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10/03/17Retailers growing at fastest rate since 2014Supermarket sales are growing at the fastest rate in three years, new figures from Kantar Worldpanel indicate.Grocers saw sales rise by a total of 2.3 per cent in the 12 weeks to 26 February, compared to the year before. Like-for-like inflation has doubled in a month to reach 1.4 per cent, with staples such as butter, tea and fish all increasing by more than five per cent in the past quarter.However that has been balanced out by prices falling across a number of categories, including crisps, bacon and eggs.In terms of the supermarkets, Morrisons is growing ahead of the market at 2.6 per cent – it’s fastest growth in five years – on the back of a solid bricks-and-mortar performance backed by rapid expansion of its e-commerce business.Tesco increased its sales for the sixth period in a row, while Asda, despite being the only retailer to see sales fall, had its best performance since November 2014 after a 0.8 per cent decline.10/03/17Double success for Booths’ own brandBooths has won two design awards for its own-label ranges at the DBA Design Effectiveness Awards 2017.The supermarket collected both awards in the Food and Drug Retailers category, winning gold for its redeveloped Booths brand, and silver for its tongue-in-cheek slogan bags.The awards recognise examples of design which have had a tangible effect upon business success, and Booths’ marketing director Julie Mills said both redeveloped ranges – which were produced together with creative partners Smith & Village – had resulted in a sharp increase in sales.Mills said: “We have placed great emphasis on reinvigorating our Booths brand in the last two years and our customers have loved the new ranges. The great sales we have enjoyed since developing it show that our customers trust Booths brand to be synonymous with excellence, provenance and value, and are choosing our products over other household names.”09/03/17FDF welcomes Budget announcementThe Food & Drink Federation has welcomed Philip Hammond’s support for productivity and innovation in the Budget.Ian Wright, director general at the FDF, said the Chancellor’s commitment to improving productivity, boost R&D and help bridge the skills gap was a positive development, and also welcomed news of how the £4.7 billion National Productivity Investment Fund will be spent on science and innovation.However he said there were still a number of areas of concern, including the industry’s opposition to the sugar tax. He added: “Access to a skilled workforce is particularly pressing for food and drink manufacturing as we require an additional 130,000 new recruits by 2024. It is important that food and drink manufacturing as a sector is fully recognised in the new technical qualifications and we look forward to being closely involved in their implementation.”08/03/17Heston’s Eggstraordinary creation unveiledWaitrose has unveiled details of Heston Blumenthal’s Easter creation – The Heston from Waitrose Eggstraordinary Dippy Easter Egg.The real-looking, extra-large hen egg includes mini eggs filled with fleur de sel caramel and edible soil. Waitrose explained that once the outer shell is cracked, a nest of mini eggs which resemble British blue bird eggs, complete with a soft salted caramel centre, are revealed.An edible soil of caramelised cocoa nibs, freeze-dried passionfruit and creamy white chocolate flakes represents the soil for the rich chocolate.It will be available in stores and online from mid-March, priced at £20.Waitrose chocolate developer Rebecca Neale said: “This year's Heston from Waitrose Easter egg is unique. If you’re a chocolate lover who wants to explore new flavours and textures, then this is the egg for you. The fruity character of the dark chocolate complements the passionfruit in the soil, and the 65 per cent cocoa used to make the egg makes for a truly rich chocolatey treat. It's pure indulgence and would be the perfect gift this Easter.”07/03/17Sainsbury’s claims first place in Jersey Royal raceSainsbury’s claims to have won the race to be first to stock much-coveted Jersey Royal potatoes this year.The supermarket said that thanks to a milder winter, the premium potatoes hit stores on 8 March – a week earlier than the year before.Sainsbury’s is selling the products loose at £2.50 per kilo, with availability rising during the season with the addition of 500g and 1kg packs. It expects to sell a total of more than four million kilos over the course of the short season.Potato buyer Elaine Serra said: “It’s great news that we’re able to kick start the Jersey Royal season and due to the warmer weather over the winter it’s a whole week earlier than last year. As with all Sainsbury’s products it’s important that we only sell Jersey Royals when they’re at their best so despite it being earlier in the year we’re sure the potatoes will taste as good as ever.”
16/05/17Aldi opens £60m distribution hubAldi has opened a new £60 million distribution centre in Cardiff as it continues to accelerate its store-opening programme.The new facility is the discounter’s ninth in the UK, and at 46,000 sq m is the size of 11 football pitches. It will serve Aldi stores across Wales and south-west England, with the creation of 400 jobs.It comes as Aldi opened its 700th store, in Whitstable, Kent, on its drive to reach 1,000 UK stores by 2022. The business is investing over £450m this year to increase capacity across the country.Chief executive Matthew Barnes said: “During the last five years we have invested £1.7 billion in new stores and distribution centres to bring Aldi to the 14m customers that now regularly shop with us.“But there are many more potential customers who don’t shop at Aldi because there isn’t a store near where they live. We want to change this by having a store in every major town and city across Britain.”15/05/17Tesco launches ‘food waste hotline’Tesco has launched a ‘food waste hotline’ aimed at helping suppliers and growers identify food waste hotspots.The ‘hotline’, which is accessible via the supermarket’s online Supplier Network, is being established as a link between the 5,000 businesses that use the system and Tesco’s product teams. When alerted to a problem area, Tesco says it will take action to address it.By way of example, Tesco cited last summer’s warmer weather resulting in the strawberry crop all ripening at the same time. Its response was to take the whole crop and introduce large boxes of strawberries in store at an affordable price, reducing food waste on farm.Matt Simister, commercial director for fresh food and commodities, said: “At Tesco, we have no time for waste, and we are committed to reducing food waste wherever it occurs, from farm to fork.“The ‘food waste hotline’ is another little help we are making to achieve this with our suppliers. It helps our suppliers gain direct, easy access to our product teams, and this will enable us to identify food waste hotspots and systemic issues and work in partnership to tackle them.”15/05/17Industry seeks swift resolution on Irish tradeThirty-five food and drink industry bodies have come together to lobby the government to make an early trade agreement with Ireland.With the Irish Republic set to be the UK’s only land border with the EU following Brexit, and a fifth of this country’s food and drink exports going to the country and a third of Ireland’s going the other way, the trade route is crucial to the food and drink sector.Signatories to a letter directed at Prime Minister Theresa May include the bosses of the Food & Drink Federation, British Retail Consortium, British Soft Drinks Association, Dairy UK and many others. They wrote: “A cliff-edge scenario that results in a sudden transformation to our trading arrangements with Ireland would be hugely damaging for our industry and for the wider economy on both sides of the border.”In the event that new customs requirements cannot be avoided, continuity and predictability for business must be a priority, the organisations wrote. “Government would need to evaluate the administrative and regulatory requirements and put in place robust plans to deliver transitional arrangements that minimise disruption and provide sufficient time to allow businesses to adapt.”14/05/17Food and drink spend on the declineBritish households are spending less money on food and drink, a new survey has revealed.Defra’s Family Food 2015 report examined household shopping and eating habits, and found that in 2015 the percentage of spend on food and non-alcoholic drinks for the average UK household was 10.7 per cent, continuing a downward trend since 2012.Between 2007 and 2015, household spending on food and drink fell 6.3 per cent, while eating out expenditure rose by 2.4 per cent. Spending on alcoholic drinks for household consumption fell by 5.8 per cent over the same period, while alcoholic drinks for consumption outside the home dropped 4.7 per cent.Purchases of household foods including milk and cream, meat and meat products, potatoes and bread have also been in decline over a three-year period, though fresh fruit sales have been rising since 2011.The report also stated that total energy intake from all food and drink is on a long downward trend, but intake of all vitamins and minerals except potassium have reached at least 100 per cent of the recommended minimum Reference Nutrient Intake.Salt intake, meanwhile, is on a long-term downward trend, but is still above recommended levels.13/05/17New president for Ice Cream AllianceTrade body the Ice Cream Alliance has announced Maggie Rush as its new president.Rush, a director of York-based Graham’s Ices, has worked in the ice cream business for 30 years and will now be working with companies across the country and campaigning to protect the quality of UK product.She said: “It’s going to be an interesting year as the path towards Brexit unfolds. We will be keeping an eye on potential changes to food regulations and legislation and lobbying government to ensure regulations are in place that protect the quality and integrity of ice cream.”The Ice Cream Alliance represents more than 530 businesses in Britain and Ireland involved in the manufacturing, retail and catering of ice cream and related products.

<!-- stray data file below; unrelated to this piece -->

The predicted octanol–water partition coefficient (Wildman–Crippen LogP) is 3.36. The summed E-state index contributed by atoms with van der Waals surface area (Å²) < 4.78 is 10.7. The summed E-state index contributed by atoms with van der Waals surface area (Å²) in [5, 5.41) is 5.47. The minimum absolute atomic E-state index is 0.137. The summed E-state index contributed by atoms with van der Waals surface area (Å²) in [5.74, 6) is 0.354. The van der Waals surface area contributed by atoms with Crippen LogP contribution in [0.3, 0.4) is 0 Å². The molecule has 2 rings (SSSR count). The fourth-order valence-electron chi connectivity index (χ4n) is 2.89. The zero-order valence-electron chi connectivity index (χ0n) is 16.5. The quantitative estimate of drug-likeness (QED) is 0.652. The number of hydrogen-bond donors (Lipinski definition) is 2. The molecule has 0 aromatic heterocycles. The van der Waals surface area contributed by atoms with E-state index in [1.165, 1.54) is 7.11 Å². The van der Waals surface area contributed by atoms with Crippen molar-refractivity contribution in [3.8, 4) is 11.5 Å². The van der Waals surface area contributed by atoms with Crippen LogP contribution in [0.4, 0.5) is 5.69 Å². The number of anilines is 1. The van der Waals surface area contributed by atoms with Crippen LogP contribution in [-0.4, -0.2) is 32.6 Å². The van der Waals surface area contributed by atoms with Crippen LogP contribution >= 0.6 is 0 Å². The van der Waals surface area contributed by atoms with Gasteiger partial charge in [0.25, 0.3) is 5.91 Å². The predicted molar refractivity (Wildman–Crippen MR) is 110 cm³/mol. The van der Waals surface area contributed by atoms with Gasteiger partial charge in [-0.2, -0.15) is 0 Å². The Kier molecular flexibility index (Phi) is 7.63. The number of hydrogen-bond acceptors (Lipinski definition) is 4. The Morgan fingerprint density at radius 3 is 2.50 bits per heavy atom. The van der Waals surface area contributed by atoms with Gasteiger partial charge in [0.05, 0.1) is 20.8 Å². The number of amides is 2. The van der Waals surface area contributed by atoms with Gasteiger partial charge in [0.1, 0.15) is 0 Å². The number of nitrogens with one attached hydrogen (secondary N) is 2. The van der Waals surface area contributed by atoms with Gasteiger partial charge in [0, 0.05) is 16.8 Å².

24/03/17Morrisons optimises replenishment systemMorrisons has been working with AI specialist Blue Yonder to optimise replenishment and automate ordering of 26,000 ambient and long-life SKUs, the companies announced this week.The Blue Yonder Replenishment Optimisation technology, which is being applied in all 491 of Morrisons’ stores, automatically analyses sales data and other data sources from the supermarket and combines that with external information such as weather forecasts and public holidays.The system then predicts the level of demand down to the individual product and store location, before automatically ordering by store and by product.It uses cloud technology, and learns as it goes to reduce the time spent on manual goods ordering. The system now automates over 13 million ordering decisions per day.Morrisons’ chief executive David Potts said in the retailer’s recent results announcement: “Our biggest new initiative has been our new automated ordering system. The system is capital light, utilising cloud technology and store-specific historic sales data to forecast stock requirements. It is reducing costs and stock levels, while also saving time for colleagues, and providing a better offer for customers.”23/03/17Warm weather lines get a boost at WaitroseWarmer weather has driven up sales of fresh produce and other spring favourites at Waitrose.The start of spring – despite inconsistent weather – has given a boost to traditionally warmer-temperature foods, according to the supermarket’s retail director Ben Stimson.He reported that in the week to 14 March, fresh fruit and vegetable sales, as well as those of lighter-eating products, performed well. Raspberries were up 38 per cent on the same week last year, with prepared fruit up 29 per cent and salad up 11 per cent. Daffodil sales rose by 56 per cent.Stimson also said that gluten and dairy-free lines saw good growth, with sales of its ‘free-from’ range up 135 per cent.23/03/17Flat Q4 sales for Sainsbury’sSainsbury’s has reported largely static fourth-quarter sales, but claimed it is making good progress against key priorities.Total retail sales excluding fuel rose by 0.1 per cent in the nine weeks to 11 March, with like-for-like sales falling 0.5 per cent. Group like-for-like sales were up 0.3 per cent thanks to a 4.3 per cent uplift at Argos.Chief executive Mike Coupe said: “We are pleased with this performance and are making good progress against our key priorities. Customers appreciate the quality and value of our differentiated food offer and our Tu clothing brand performed ahead of the market, with sales up five per cent.”Elsewhere in the trading update, Coupe reported that Sainsbury’s is expanding its ‘Waste less, Save more’ initiative to more than 140 city boroughs, towns and villages, and has invested in a new Bakery College in Bromley-by-Bow to help train and develop its in-store bakers.22/03/17Meat scandal underlines need for right deals, says NFUThe Brazilian rotten meat scandal underlines the importance of establishing trade deals that uphold the high standards of British production, according to the NFU.Leading producers in the South American country are under investigation for passing off rotten meat as fresh, and the farmers’ union said it served as a warning that post-Brexit, deals mustn’t undermine the drive for product safety.“Trade agreements with countries across the globe must be balanced, with the same conditions applying to food imports and exports,” said NFU president Meurig Raymond.“Protecting the standards adhered to by British farmers and the transparency across the supply chain is essential for the public, who want to buy safe and traceable food.”Raymond pointed to surveys stating 86 per cent of shoppers wanted to buy more British food, adding that trade deals entered into post-Brexit must ensure that British farming remains profitable, competitive and productive.21/03/17Shoppers call for better tech to aid food waste fightShoppers would like access to better technology to help them tackle food waste, new research has indicated.Some 22 per cent of respondents to an IGD survey said they would like technology to help with food waste reduction, while 18 per cent wanted better in-store navigation, 15 per cent were keen on one-hour delivery and nine per cent called for technology’s help with sourcing product information.The research found that the number of shoppers saying they have a useful food and grocery app on their phone has dropped from 40 per cent in 2014 to 34 per cent in 2016.Over four in 10 shoppers (43 per cent) are currently purchasing food and groceries online and nearly a third (28 per cent) are interested in using a voice-activated device at home to add items to an online basket.